32nd Sunday A (Matt 25:1-13)
"An ounce of prevention is worth a pound of cure," so says a familiar adage. And the truth of it is hard to deny. We’ve learned this lesson in some of the most vital areas of life. It‘s easier to prevent children from contracting polio than it is to cure them of it. It‘s easier to prevent tooth decay by brushing and flossing than it is to face a dentist with his horrible drill. It‘s easier to keep a marriage healthy by communicating well, or by making a Marriage Encounter, or a Retrouvaille for troubled marriages. A consistent program of preventive maintenance, like getting your oil changed as scheduled, or your timing belt changed as required before the engine destroys itself, can eliminate major automobile repairs. And it‘s certainly less expensive.
In today's Gospel from Matthew, Jesus applies this same concept to our religious faith. He told a story about ten bridesmaids. Theirs was a fairly simple role. They were to meet the groom with burning lamps and escort him to the wedding. Parishes often have a lot of scheduled marriages. In our Gospel, the catch was that nobody knew exactly when the groom would appear. Rarely does the groom arrive late; sometimes it’s the bride. Our story says nothing about the bride, so maybe times were different then. There were probably no traffic delays. In this story, the groom arrived about midnight. Five of the bridesmaids were prepared and five weren't, for their lamps had burned out and they had no fuel oil. The moral of this story is to hold ourselves in conscious anticipation of the coming of the Lord Jesus into our lives. To be ready and alert to the Lord in our lives is true wisdom, for it is the wise who see with new eyes and respond with a new and generous heart.
There are some people, perhaps you may have met some, who in their pseudo wisdom decline involvement in living their Christian lives, not because they consider it unwise or nonsensical, but because they regard it as hopelessly idealistic. They may admit that the teachings of Christ are good and beautiful, but they doubt that there is any place for them in this world. Loving and forgiving your enemies can be an interesting topic for a theological discussion, but when translated into living it out in ones life, this piece of wisdom can be rejected as unworkable, impractical or too idealistic. Actually, the dismissal of the wisdom of loving and forgiving those we are at odds with is often based on fear, the fear of being known for who we are by another, and the fear of being rejected once we are known. Such fear of loving and forgiving can damage and stunt a marriage relationship, for example, or can prevent the growth and development of a vital, caring community. Loving and forgiving your enemies would be considered out of place in the highly competitive business world by those who hold this teaching of the Lord Jesus as hopelessly idealistic, and no nation had better use it as a guideline for foreign policy. A lovely sentiment, some would say, but hopelessly idealistic.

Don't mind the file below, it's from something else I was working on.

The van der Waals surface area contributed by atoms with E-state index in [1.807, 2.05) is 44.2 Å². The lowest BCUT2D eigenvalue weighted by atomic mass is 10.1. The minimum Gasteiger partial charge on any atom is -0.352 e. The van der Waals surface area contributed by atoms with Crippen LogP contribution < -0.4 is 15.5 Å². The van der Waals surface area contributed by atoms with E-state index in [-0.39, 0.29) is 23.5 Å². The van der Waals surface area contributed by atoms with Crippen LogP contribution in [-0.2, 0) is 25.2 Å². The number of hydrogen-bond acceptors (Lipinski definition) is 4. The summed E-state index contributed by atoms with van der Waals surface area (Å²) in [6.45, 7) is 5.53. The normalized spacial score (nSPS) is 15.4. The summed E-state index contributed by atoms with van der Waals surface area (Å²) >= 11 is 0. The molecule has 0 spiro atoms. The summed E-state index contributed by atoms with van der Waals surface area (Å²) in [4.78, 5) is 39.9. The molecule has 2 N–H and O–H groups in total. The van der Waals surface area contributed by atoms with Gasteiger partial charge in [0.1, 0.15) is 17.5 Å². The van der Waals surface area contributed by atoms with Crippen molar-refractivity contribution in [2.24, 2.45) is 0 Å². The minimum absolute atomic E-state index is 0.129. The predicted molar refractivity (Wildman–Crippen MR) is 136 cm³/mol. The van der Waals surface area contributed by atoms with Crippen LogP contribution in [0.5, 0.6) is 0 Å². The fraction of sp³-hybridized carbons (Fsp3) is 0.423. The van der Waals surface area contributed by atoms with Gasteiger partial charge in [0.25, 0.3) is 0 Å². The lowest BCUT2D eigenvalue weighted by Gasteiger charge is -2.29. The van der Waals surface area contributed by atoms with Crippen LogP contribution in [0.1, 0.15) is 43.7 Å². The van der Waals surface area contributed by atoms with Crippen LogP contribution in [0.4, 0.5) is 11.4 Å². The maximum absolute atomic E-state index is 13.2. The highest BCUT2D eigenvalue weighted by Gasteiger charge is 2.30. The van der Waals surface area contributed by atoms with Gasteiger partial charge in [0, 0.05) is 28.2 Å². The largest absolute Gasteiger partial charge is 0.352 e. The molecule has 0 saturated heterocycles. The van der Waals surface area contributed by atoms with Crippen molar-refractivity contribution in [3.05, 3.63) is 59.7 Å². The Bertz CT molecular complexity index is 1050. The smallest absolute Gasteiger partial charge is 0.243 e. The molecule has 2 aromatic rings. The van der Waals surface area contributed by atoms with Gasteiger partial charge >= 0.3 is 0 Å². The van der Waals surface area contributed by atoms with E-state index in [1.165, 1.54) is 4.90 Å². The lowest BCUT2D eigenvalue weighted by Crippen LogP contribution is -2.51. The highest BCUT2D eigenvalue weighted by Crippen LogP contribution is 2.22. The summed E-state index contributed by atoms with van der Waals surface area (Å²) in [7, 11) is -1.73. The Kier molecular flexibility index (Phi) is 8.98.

Our call as Christians is to seek out wisdom, to see with new eyes, and to risk loving with a new heart, always being ready to forgive. In this is not only wisdom, but our salvation in the Lord Jesus who laid down his very life for us in his astounding, forgiving love. And so we give thanks for this gift of himself as we watch for his coming. Amen. Al Grosskopf, S.J.